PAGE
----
CARES ACT

Coronavirus Aid, Relief, and Economic Security Act


 

Paycheck Protection Program Loans

  • What: Loans that are 100% federally backed through the Small Business Administration for small businesses that keep staff employed until June 30, 2020.
  • Effective Date: February 15, 2020 – June 30, 2020
  • Eligible Business: Any business, sole proprietor, or nonprofit that has 500 employees or less. (unless the applicable industry has a higher size standard under SBA rules)
  • Maximum Loan Amount: The lesser of:
  1. $10,000,000.00; or
  2. 5 times the average of the total monthly payroll costs incurred for the one-year period before the date of the loan.
  • Collateral Requirements: None
  • 6 Month Deferment: There is a complete deferment of principal, interest, and fees for 6 months.
  • Usage of Proceeds: The loan may be used for payroll costs, continuation of group health insurance, employee salaries, rent, utilities, and other debt requirements.
  • Excluded Usage of Proceeds: Employee compensation above $100,000 per year (prorated for the covered period), employee compensation for employees that reside outside of the United States, certain federal taxes, and any sick and family leave compensation for which a credit is allowed under the Families First Act is excluded.
  • Maximum Maturity of Loan: 10 years
  • Interest Rate: May not exceed 4%
  • Borrowers may only use the Paycheck Protection Program Loan or the Economic Injury Disaster Loan (EIDL), but cannot use both.

 

Loan Forgiveness of Paycheck Protection Program Loans

  • What: Paycheck protection loans are eligible for forgiveness, up to 100% of the principal amount of the loan.
  • Amount Forgiven: The total costs incurred during the 8-week period following the origination of the loan.
  • Costs Incurred: The total of:
  1. payroll costs;
  2. payment of interest on any covered mortgage obligation;
  3. payment on any covered rent obligation; and
  4. utility payments.
  • Taxes: Forgiveness amount may be excluded from gross income.
  • Expected Forgiveness Amount: Lenders report to the Small Business Administration an “expected forgiveness amount” based on documentation provided by the loan recipient.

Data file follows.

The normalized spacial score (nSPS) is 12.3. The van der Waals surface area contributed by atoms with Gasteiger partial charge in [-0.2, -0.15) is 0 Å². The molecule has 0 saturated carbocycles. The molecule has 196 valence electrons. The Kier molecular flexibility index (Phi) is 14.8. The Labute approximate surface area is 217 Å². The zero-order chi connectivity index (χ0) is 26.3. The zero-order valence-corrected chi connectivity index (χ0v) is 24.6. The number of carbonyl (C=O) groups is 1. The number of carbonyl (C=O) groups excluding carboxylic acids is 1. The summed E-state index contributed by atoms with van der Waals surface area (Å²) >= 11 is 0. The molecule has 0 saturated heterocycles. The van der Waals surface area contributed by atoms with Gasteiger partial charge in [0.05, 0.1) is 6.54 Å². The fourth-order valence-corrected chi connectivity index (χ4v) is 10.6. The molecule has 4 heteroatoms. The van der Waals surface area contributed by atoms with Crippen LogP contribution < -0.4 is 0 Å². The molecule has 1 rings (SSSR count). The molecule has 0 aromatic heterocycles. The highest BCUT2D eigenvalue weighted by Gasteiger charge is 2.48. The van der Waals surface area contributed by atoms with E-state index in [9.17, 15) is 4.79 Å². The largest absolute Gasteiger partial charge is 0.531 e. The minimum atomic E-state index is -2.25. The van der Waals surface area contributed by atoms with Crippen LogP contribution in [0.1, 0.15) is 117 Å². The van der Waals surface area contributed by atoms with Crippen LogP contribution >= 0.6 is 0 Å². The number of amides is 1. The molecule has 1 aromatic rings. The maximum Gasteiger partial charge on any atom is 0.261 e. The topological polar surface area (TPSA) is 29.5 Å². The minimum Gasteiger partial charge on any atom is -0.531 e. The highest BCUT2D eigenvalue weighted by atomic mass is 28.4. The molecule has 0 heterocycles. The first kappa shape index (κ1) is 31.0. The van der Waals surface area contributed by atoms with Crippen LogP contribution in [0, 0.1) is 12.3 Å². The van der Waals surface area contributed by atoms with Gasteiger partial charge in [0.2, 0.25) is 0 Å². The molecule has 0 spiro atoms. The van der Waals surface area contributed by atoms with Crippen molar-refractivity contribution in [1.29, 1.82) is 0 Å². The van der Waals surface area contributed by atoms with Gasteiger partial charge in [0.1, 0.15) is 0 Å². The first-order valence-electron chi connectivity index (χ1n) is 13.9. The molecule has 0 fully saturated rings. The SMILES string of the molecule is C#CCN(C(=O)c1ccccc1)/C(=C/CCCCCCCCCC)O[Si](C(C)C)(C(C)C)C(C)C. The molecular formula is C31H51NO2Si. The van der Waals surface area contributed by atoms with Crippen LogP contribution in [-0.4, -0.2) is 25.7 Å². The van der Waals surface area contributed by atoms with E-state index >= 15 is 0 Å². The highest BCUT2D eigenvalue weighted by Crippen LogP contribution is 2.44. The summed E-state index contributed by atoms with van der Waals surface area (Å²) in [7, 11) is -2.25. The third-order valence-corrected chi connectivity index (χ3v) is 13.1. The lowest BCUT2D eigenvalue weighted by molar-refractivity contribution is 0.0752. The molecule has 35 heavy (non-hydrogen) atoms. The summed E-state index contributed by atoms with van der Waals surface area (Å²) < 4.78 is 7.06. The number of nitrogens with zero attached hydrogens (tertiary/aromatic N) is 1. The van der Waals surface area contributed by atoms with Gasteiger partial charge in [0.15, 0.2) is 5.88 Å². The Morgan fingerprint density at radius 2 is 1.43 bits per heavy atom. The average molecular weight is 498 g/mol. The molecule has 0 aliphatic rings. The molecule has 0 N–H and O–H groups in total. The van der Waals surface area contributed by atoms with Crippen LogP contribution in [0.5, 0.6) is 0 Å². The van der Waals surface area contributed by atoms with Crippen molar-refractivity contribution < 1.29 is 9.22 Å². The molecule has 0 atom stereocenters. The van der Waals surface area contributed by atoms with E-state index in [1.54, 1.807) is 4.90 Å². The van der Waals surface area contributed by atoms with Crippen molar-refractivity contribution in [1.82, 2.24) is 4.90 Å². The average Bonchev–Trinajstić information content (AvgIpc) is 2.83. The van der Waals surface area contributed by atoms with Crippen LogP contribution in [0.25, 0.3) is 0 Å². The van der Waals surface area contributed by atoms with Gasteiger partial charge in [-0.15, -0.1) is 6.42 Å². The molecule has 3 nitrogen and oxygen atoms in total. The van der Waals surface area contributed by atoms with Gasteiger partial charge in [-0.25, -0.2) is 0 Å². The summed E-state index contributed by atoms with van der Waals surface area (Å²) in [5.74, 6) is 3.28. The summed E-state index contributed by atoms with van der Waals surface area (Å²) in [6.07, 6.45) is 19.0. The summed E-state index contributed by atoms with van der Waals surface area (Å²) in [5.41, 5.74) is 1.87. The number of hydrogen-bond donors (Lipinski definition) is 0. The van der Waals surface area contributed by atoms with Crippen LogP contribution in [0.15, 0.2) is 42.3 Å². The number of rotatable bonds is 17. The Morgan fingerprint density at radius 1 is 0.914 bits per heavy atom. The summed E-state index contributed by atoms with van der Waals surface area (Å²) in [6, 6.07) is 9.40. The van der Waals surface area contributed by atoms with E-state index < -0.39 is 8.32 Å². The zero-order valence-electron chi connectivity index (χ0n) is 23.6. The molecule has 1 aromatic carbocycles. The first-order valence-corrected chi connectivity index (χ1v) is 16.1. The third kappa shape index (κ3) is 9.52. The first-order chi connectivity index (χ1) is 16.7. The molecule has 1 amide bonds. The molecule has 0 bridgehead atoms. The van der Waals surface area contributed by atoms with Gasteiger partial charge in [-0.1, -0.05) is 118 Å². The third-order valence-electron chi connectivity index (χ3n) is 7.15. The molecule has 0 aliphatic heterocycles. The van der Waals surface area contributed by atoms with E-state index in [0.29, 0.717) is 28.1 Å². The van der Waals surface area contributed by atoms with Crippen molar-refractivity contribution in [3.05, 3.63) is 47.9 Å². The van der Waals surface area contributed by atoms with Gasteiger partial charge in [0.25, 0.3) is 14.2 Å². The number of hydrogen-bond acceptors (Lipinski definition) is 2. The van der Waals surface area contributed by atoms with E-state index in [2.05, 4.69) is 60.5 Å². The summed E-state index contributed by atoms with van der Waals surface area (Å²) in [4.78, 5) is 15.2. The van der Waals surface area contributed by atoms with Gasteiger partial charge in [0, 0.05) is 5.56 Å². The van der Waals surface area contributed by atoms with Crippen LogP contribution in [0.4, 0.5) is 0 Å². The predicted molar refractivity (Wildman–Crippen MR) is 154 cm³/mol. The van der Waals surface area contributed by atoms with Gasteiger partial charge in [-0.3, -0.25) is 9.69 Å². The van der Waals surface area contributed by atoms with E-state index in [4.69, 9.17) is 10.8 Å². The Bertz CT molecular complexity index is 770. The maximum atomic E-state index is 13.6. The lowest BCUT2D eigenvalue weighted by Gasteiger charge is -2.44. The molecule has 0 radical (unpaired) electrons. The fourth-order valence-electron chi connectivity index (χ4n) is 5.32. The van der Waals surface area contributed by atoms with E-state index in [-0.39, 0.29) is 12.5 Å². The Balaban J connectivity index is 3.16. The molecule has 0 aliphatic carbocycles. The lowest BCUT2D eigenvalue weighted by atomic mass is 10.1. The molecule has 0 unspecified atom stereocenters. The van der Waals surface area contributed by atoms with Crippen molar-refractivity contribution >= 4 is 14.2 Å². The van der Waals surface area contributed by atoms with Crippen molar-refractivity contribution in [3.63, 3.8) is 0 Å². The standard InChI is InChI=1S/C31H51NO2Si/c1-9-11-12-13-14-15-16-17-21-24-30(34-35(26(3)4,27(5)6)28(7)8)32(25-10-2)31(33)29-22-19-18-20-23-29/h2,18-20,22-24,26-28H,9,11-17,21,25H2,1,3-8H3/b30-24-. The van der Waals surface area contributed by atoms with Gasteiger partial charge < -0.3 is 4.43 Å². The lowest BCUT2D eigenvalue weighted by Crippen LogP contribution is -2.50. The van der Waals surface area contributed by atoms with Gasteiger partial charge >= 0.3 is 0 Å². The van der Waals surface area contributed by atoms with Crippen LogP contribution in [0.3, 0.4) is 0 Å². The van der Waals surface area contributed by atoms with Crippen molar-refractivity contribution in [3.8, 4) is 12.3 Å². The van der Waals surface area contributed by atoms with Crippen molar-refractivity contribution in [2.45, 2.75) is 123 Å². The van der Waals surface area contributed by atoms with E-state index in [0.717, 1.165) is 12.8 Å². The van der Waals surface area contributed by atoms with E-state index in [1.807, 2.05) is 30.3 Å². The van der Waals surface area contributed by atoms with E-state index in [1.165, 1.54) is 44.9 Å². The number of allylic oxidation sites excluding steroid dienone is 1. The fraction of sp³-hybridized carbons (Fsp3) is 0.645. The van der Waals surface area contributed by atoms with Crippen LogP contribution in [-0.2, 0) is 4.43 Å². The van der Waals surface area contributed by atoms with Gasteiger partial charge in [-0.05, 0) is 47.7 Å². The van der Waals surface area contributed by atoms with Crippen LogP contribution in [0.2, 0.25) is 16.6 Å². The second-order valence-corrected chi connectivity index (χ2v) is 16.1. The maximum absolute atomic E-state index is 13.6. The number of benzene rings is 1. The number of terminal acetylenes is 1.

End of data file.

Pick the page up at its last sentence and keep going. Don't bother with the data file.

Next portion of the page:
• Documentation Required:
  1. verification of the number of full-time employees on payroll and pay rates;
  2. verification of payments on covered mortgage obligations, lease obligations, and utility obligations;
  3. certification from a representative of the eligible recipient authorized to make such certifications that the documentation is accurate, and the amount of forgiveness requested; and
  4. other necessary documentation requested by the Small Business Administration.
  • Reduction of Forgiveness: Forgiveness amounts are reduced for a reduction in employees or employee compensation (for employees that earn less than $100,000) during the 8-week period following the origination of the loan.
  • Any reduction in employees or to employee compensation before April 26, 2020 is not counted against the forgiveness amount if the business rehires the same number of employees or returns the compensation to the applicable rate by June 30, 2020.

 

Emergency EIDL (Economic Injury Disaster Loan) Grants

 

  • What: An expansion of the SBA’s Disaster Loan Program.
  • Effective Date: January 31, 2020 – December 31, 2020
  • Eligible Entity: Any business, sole proprietorship, cooperative, ESOP, or tribal small business that has 500 employees or less is eligible.
  • Approval: Based on credit score
  • Owner’s Personal Guarantee: Not required unless above $200,000
  • Emergency Grant: Applicants may request a $10,000 grant to maintain payroll. Grants are paid within 3 days. Grants do not have to be repaid even if the loan application is denied.
  • Usage of Proceeds: Funds may be used for:
  1. providing paid sick leave to employees unable to work due to the direct effect of COVID-19;
  2. maintaining payroll to retain employees during business disruptions or substantial slowdowns;
  3. meeting increased costs to obtain materials unavailable from the applicant’s original source due to interrupted supply chains;
  4. making rent or mortgage payments; and
  5. repaying obligations that cannot be met due to revenue losses.
  • Borrowers may only use the Paycheck Protection Program Loan or the Economic Injury Disaster Loan (EIDL), but cannot use both.